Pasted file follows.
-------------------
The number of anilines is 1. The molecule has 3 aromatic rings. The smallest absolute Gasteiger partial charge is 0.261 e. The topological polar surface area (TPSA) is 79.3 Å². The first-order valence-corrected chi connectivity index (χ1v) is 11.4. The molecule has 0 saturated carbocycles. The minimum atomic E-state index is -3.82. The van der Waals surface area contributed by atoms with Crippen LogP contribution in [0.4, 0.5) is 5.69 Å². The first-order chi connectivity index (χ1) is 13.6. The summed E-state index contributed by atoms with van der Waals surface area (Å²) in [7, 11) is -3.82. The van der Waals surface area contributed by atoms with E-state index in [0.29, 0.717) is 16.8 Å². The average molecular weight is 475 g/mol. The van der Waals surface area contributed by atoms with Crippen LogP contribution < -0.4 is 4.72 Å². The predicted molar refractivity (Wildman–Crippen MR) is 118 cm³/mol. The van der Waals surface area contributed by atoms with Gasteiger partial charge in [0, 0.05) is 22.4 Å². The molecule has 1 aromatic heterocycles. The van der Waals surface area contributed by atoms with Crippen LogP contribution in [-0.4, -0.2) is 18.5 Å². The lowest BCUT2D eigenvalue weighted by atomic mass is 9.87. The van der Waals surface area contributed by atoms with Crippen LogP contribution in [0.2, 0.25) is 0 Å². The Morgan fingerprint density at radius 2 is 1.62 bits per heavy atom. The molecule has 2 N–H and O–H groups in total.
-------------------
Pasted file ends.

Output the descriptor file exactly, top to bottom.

The number of anilines is 1. The molecule has 3 aromatic rings. The smallest absolute Gasteiger partial charge is 0.261 e. The topological polar surface area (TPSA) is 79.3 Å². The first-order valence-corrected chi connectivity index (χ1v) is 11.4. The molecule has 0 saturated carbocycles. The minimum atomic E-state index is -3.82. The van der Waals surface area contributed by atoms with Crippen LogP contribution in [0.4, 0.5) is 5.69 Å². The first-order chi connectivity index (χ1) is 13.6. The summed E-state index contributed by atoms with van der Waals surface area (Å²) in [7, 11) is -3.82. The van der Waals surface area contributed by atoms with E-state index in [0.29, 0.717) is 16.8 Å². The average molecular weight is 475 g/mol. The van der Waals surface area contributed by atoms with Crippen LogP contribution < -0.4 is 4.72 Å². The predicted molar refractivity (Wildman–Crippen MR) is 118 cm³/mol. The van der Waals surface area contributed by atoms with Gasteiger partial charge in [0, 0.05) is 22.4 Å². The molecule has 1 aromatic heterocycles. The van der Waals surface area contributed by atoms with Crippen LogP contribution in [-0.4, -0.2) is 18.5 Å². The lowest BCUT2D eigenvalue weighted by atomic mass is 9.87. The van der Waals surface area contributed by atoms with Crippen LogP contribution in [0.2, 0.25) is 0 Å². The Morgan fingerprint density at radius 2 is 1.62 bits per heavy atom. The molecule has 2 N–H and O–H groups in total.